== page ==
Activist investor Starboard Value has a message for Box, the cloud content management company in which it's the largest outside shareholder: We're still coming for you.
Why it matters: Prolonged activist campaigns against Silicon Valley companies are still relatively unusual.
Driving the news: Starboard on Monday sent Box a letter in which it nominated three directors, including one to replace Box CEO Aaron Levie, and said it opposes a $500 million investment from KKR.
History: Starboard first disclosed its Box position in late 2019, and last spring negotiated with the company to add a pair of independent directors (Bethany Mayer and Jack Lazar).
- Starboard decided early this year that the two new reps weren't driving enough change at Box, or at least didn't help the company capitalize enough from the work-from-home pandemic.
- By February it was making noise about nominating new directors, to which Box responded by inking the KKR deal (which both Mayer and Lazar voted to support), most of which is to be used for stock buybacks.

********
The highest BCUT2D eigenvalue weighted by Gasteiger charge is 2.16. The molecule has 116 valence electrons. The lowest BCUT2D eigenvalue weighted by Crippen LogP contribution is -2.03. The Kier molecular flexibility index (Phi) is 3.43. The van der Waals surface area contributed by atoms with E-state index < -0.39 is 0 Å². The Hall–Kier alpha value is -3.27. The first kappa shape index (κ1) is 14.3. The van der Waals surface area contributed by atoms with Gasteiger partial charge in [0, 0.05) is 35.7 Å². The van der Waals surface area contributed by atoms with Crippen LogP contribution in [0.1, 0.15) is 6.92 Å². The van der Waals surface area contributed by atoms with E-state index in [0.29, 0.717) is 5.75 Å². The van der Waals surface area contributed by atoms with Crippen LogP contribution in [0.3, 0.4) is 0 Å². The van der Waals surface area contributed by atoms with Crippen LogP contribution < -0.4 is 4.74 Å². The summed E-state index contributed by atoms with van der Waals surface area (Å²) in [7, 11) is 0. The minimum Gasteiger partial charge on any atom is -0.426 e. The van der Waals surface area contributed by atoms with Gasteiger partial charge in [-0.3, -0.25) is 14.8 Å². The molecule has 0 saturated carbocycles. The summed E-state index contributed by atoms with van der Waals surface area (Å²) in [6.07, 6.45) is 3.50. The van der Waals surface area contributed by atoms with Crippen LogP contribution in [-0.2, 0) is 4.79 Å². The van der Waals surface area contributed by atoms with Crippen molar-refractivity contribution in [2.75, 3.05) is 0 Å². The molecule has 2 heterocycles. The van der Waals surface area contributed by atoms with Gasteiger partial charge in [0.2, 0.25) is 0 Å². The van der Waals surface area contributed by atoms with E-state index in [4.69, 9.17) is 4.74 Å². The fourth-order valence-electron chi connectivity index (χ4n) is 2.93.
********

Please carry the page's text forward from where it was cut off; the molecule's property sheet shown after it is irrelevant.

We referred to KKR's investment as "protection money," and suggested that Starboard could take the opportunity to cash out. But the deal hasn't yet closed, and Starboard is making a stand before considering an exit.
Starboard's primary gripe seems to be about Box's share price, which is lower today than when it first disclosed its position (although shares are up for both the last 12 months and year-to-date).
- It's not clear if Starboard wants to boot Levie from the board, or would seek to expand the board to accommodate him.
Box argues that Starboard is mischaracterizing the company's performance, particularly around operating margin. Or, as one source close to Box put it to me: "They're using messages from the middle of last year, and ignoring what was disclosed for the quarters after that."
- Box also believes that its two directors up for reelection, in addition to Levy, are superior to Starboard's proposed slate, because they are the CEO of McAfee and the lead independent director at ProofPoint (which just agreed to the largest-ever buyout of a software company).
The bottom line: This is the type of situation that tech founders used to cite as compelling reasons not to IPO. If it gets nastier, and plays out in public, it could prompt some to reconsider their public plans.